May 27, 2004
Standard & Poors puts Horizon Lines on CreditWatch
Standard & Poor's Ratings Services yesterday said it had placed its ratings, including its 'BB-' corporate credit rating, on Horizon Lines LLC on CreditWatch with negative implications.
The move followed the recent announcement that the Carlyle Group has entered into an agreement to sell its interest in Horizon Lines to Castle Harlan Inc., another private equity firm.
"Castle Harlan's purchase price for Horizon Lines is $650 million, compared with the $315 million paid by The Carlyle Group in 2003," said Standard & Poor's credit analyst Kenneth L. Farer. "If the acquisition is financed with a substantial amount of debt, Horizon Lines' credit profile may weaken to a level no longer consistent with the current rating."
Standard & Poor's will meet with management and representatives from Castle Harlan to discuss the acquisition and financing plans, and the resultant credit profile, to resolve the CreditWatch.
Standard & Poors said the ratings on Charlotte, N.C.-based Horizon Lines LLC reflect its high debt leverage, participation in the capital-intensive and competitive shipping industry, and relatively older fleet. These risks are somewhat offset by the barriers to entry afforded by the Jones Act (which applies to intra-U.S. shipping) and stable demand from the company's diverse customer base across the company's various markets.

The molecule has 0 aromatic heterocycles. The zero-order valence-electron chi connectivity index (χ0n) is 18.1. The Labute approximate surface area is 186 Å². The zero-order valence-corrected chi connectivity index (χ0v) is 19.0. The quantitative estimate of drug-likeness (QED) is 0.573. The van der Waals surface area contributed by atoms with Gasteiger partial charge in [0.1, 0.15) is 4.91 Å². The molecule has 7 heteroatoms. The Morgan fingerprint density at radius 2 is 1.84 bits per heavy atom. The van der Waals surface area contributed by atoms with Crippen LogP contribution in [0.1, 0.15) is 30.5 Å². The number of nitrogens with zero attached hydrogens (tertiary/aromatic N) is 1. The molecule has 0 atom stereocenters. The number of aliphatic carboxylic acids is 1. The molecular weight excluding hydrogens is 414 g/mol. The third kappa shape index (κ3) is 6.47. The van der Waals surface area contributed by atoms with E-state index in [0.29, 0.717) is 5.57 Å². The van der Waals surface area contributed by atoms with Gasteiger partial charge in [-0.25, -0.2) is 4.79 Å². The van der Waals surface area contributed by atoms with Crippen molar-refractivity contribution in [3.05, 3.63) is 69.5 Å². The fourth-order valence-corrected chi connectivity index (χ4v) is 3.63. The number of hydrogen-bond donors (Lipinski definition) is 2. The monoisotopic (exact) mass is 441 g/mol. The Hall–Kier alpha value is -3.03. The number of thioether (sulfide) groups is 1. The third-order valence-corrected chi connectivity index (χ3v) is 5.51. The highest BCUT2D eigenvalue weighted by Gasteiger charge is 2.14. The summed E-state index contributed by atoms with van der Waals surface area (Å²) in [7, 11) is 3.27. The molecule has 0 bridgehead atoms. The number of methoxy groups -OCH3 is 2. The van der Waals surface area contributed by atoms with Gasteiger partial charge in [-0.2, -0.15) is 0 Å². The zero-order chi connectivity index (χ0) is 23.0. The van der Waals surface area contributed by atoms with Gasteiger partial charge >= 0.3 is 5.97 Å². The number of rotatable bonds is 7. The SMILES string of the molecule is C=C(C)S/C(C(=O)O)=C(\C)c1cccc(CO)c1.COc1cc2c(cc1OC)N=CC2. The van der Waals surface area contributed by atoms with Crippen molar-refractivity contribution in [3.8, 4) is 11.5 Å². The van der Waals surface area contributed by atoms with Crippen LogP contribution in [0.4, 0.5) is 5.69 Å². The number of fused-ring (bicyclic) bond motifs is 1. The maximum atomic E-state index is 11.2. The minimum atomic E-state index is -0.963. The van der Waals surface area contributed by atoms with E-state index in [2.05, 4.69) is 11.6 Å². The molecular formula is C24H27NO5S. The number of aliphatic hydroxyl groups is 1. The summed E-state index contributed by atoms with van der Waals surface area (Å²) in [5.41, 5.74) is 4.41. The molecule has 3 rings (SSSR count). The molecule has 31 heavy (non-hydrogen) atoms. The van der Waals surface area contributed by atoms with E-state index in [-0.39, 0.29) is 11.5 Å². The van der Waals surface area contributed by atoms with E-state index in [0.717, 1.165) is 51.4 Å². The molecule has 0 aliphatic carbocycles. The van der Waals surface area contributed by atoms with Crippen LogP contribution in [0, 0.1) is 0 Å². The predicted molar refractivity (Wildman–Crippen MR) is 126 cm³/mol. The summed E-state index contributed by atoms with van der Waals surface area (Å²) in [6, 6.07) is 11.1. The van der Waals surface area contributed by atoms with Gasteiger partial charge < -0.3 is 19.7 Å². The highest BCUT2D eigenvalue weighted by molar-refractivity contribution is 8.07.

Horizon Lines is one of the leading ocean cargo carriers operating between the Continental U.S. and Alaska, Puerto Rico, Hawaii, and Guam. Horizon Lines operates under the Jones Act, which requires cargo shipments between U.S. ports to be carried on U.S.-built vessels registered in the U.S. and crewed by U.S. citizens.
The Jones Act provides a barrier to entry by prohibiting direct competition from foreign-flagged vessels. The company operates 16 containerships, with at least a one-third market share in each of its shipping lanes. Horizon Lines was formerly CSX Lines LLC, a subsidiary of CSX Corp., until The Carlyle Group purchased 84.5% of the company in February 2003.
Standard & Poors says the shipping industry is very capital-intensive, requiring large, cyclical outlays for oceangoing vessels. It says that management expects the existing vessels to continue to operate for another four or five years before requiring replacement.
In general, says Standard & Poors, the container shipping industry is more concentrated than most other shipping sectors, with the U.S. liner trade even more concentrated than the overall industry. Operating margins before depreciation and amortization have averaged 13% over the past few years, adequate for a shipping company. Margins have increased gradually as market conditions in Puerto Rico strengthened following the exit of a major competitor in 2002, and supplemented by improved operating efficiency. For 2003, EBITDA interest coverage was 2.5x, and funds from operations to debt was 28%. At March 31, 2004, lease-adjusted debt to capital was 75% and debt to EBITDA was 3.5x, both appropriate for the current rating. Future credit measures will be determined by acquisition financing.